Tuft University has brought together artificial intelligence and molecular biology together. The product of these fields is a kind of life unique to anything seen today. Xenobots are artificially created biological organisms that can be programmed to do specific tasks.
One dark spec---a Xenobot, was pointed by Biologist Douglas Blackiston. It was only slightly wider than a human hair but could be seen jolting around under a microscope. Dr. Blackiston exclaimed, the one that caught his attention was a lighter color.
What are Xenobots?
These virtual creatures do not have any major organs, such as reproductive or digestive organs, nor do they have brains or a nervous system. The sample under observation was made up of about 2,000 living frog embryo skin cells. The larger sized organisms contained skin cells and heart muscle cells that would later begin pulsing.
The creatures are programmable organisms and whose creation was made public through a scientific paper released in January. Named after the Xenophys laevis, an African clawed frog, which is the source of all their cells, encompasses the notion that something foreign is at work.
The life of a Xenobot lasts only about seven days, munching on small yolk platelets that make up its cells that would usually drive the development of the embryo. Due to the entirety of its structure being made of living cells, it can heal itself to an extraordinary extent, even if it is cut almost cleanly in half. What it uses its short life, however, is not based on its DNA, but by its physical appearance.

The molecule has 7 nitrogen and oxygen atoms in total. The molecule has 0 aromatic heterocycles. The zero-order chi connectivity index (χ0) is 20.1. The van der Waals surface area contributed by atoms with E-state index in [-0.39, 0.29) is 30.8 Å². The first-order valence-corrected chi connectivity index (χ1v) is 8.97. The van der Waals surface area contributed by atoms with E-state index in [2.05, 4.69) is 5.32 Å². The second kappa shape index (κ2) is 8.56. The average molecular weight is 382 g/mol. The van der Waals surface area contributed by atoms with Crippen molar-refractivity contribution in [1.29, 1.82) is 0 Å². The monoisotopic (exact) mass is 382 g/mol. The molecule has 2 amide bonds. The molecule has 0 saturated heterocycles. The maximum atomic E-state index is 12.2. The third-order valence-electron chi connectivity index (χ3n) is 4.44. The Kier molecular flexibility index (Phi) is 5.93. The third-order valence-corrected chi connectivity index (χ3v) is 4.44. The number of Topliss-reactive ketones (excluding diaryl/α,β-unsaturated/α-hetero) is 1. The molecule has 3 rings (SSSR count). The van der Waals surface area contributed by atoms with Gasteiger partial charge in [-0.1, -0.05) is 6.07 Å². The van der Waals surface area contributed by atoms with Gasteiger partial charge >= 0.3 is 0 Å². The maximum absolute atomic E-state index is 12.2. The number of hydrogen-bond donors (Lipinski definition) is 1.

These biological marvels come in different shapes and sizes designed by roboticists through computer simulations that utilize physics engines like those used in video games such as Minecraft and Fortnite.
The specimens that had fork or snow-plow like protrusions on their forward side can sweep up stray particles in the course of the night, collecting them in a single spot. Others had legs of the sort to stumble along the surface of the petri dish. Some could swim, and some could link themselves with each other.
In Vermont, Sam Kriegman, a graduate student at the University of Vermont, along with his adviser, Joshua Bongard, synthesized controlled environments where specific behaviors of the Xenobots would be rewarded.
The first was walking, where the best ones of the group were allowed to procreate to the next generation; among these, another generation followed, and so forth, all the while improving on their designs. In a different simulation, the task of carrying an object led to the evolution of donut-like bodies to take the item in.
After the day of experimentation, they were able to produce body shapes that were preprogrammed to accomplish specified tasks. The results of which were conveyed to Dr. Levin and Dr. Blackiston, who immediately started figuring out how to create cellular figurines of those designs. They coordinated the team from Tuft's University to continuously improve their experiments and models.
The team implied in their paper and press coverage at the possibilities the future could have with these fantastic creatures. Provide clean-up duty in the oceans, deliver essential medicines to distinct cells, or even administer extensive health care to our arteries.
After the course of their short lifespan, the artificial organisms would biodegrade after using up all the yolk of their cells. Though designed by engineering means, they have evolved through natural processes encouraged to a target environment.
Mr. Kriegman speculated what a robot should look like if it were to travel through our arteries, wondering if it should have several legs.
Synthetic Biologist from Boston, Christina Agapakis, stated how compelling it is even to start delving into the possibilities the future holds. She added, "Well, what if your machine was alive? And biodegradable? And programmable?."